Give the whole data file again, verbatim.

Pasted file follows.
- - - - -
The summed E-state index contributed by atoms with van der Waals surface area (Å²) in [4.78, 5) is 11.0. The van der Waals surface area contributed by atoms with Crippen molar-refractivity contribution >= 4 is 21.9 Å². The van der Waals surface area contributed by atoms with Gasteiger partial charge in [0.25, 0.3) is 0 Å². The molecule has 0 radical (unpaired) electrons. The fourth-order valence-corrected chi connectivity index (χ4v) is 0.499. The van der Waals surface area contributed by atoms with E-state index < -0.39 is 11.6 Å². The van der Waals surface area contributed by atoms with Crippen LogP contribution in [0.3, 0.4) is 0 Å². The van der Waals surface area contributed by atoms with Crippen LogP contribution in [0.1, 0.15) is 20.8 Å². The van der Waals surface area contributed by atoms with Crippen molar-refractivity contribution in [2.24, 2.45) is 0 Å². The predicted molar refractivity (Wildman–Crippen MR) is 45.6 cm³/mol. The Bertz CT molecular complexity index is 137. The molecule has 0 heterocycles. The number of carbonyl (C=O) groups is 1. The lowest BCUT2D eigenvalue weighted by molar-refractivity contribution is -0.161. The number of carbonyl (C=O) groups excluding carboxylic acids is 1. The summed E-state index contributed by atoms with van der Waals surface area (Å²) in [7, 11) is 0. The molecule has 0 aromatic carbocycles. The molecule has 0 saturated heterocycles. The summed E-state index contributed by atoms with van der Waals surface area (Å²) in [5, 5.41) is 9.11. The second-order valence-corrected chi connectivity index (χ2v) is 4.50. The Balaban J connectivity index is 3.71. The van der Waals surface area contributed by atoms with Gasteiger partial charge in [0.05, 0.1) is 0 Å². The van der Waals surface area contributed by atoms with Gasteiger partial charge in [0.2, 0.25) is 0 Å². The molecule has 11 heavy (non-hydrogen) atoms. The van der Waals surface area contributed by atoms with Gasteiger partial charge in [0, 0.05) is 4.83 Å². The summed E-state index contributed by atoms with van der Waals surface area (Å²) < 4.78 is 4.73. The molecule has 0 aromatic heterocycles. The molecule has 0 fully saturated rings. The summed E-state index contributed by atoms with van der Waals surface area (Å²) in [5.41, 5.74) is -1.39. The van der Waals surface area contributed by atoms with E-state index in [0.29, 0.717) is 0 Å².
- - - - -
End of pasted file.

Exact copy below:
The summed E-state index contributed by atoms with van der Waals surface area (Å²) in [4.78, 5) is 11.0. The van der Waals surface area contributed by atoms with Crippen molar-refractivity contribution >= 4 is 21.9 Å². The van der Waals surface area contributed by atoms with Gasteiger partial charge in [0.25, 0.3) is 0 Å². The molecule has 0 radical (unpaired) electrons. The fourth-order valence-corrected chi connectivity index (χ4v) is 0.499. The van der Waals surface area contributed by atoms with E-state index < -0.39 is 11.6 Å². The van der Waals surface area contributed by atoms with Crippen LogP contribution in [0.3, 0.4) is 0 Å². The van der Waals surface area contributed by atoms with Crippen LogP contribution in [0.1, 0.15) is 20.8 Å². The van der Waals surface area contributed by atoms with Crippen molar-refractivity contribution in [2.24, 2.45) is 0 Å². The predicted molar refractivity (Wildman–Crippen MR) is 45.6 cm³/mol. The Bertz CT molecular complexity index is 137. The molecule has 0 heterocycles. The number of carbonyl (C=O) groups is 1. The lowest BCUT2D eigenvalue weighted by molar-refractivity contribution is -0.161. The number of carbonyl (C=O) groups excluding carboxylic acids is 1. The summed E-state index contributed by atoms with van der Waals surface area (Å²) in [7, 11) is 0. The molecule has 0 aromatic carbocycles. The molecule has 0 saturated heterocycles. The summed E-state index contributed by atoms with van der Waals surface area (Å²) in [5, 5.41) is 9.11. The second-order valence-corrected chi connectivity index (χ2v) is 4.50. The Balaban J connectivity index is 3.71. The van der Waals surface area contributed by atoms with Gasteiger partial charge in [0.05, 0.1) is 0 Å². The van der Waals surface area contributed by atoms with Gasteiger partial charge in [0.2, 0.25) is 0 Å². The molecule has 11 heavy (non-hydrogen) atoms. The van der Waals surface area contributed by atoms with Gasteiger partial charge in [0, 0.05) is 4.83 Å². The summed E-state index contributed by atoms with van der Waals surface area (Å²) < 4.78 is 4.73. The molecule has 0 aromatic heterocycles. The molecule has 0 fully saturated rings. The summed E-state index contributed by atoms with van der Waals surface area (Å²) in [5.41, 5.74) is -1.39. The van der Waals surface area contributed by atoms with E-state index in [0.29, 0.717) is 0 Å².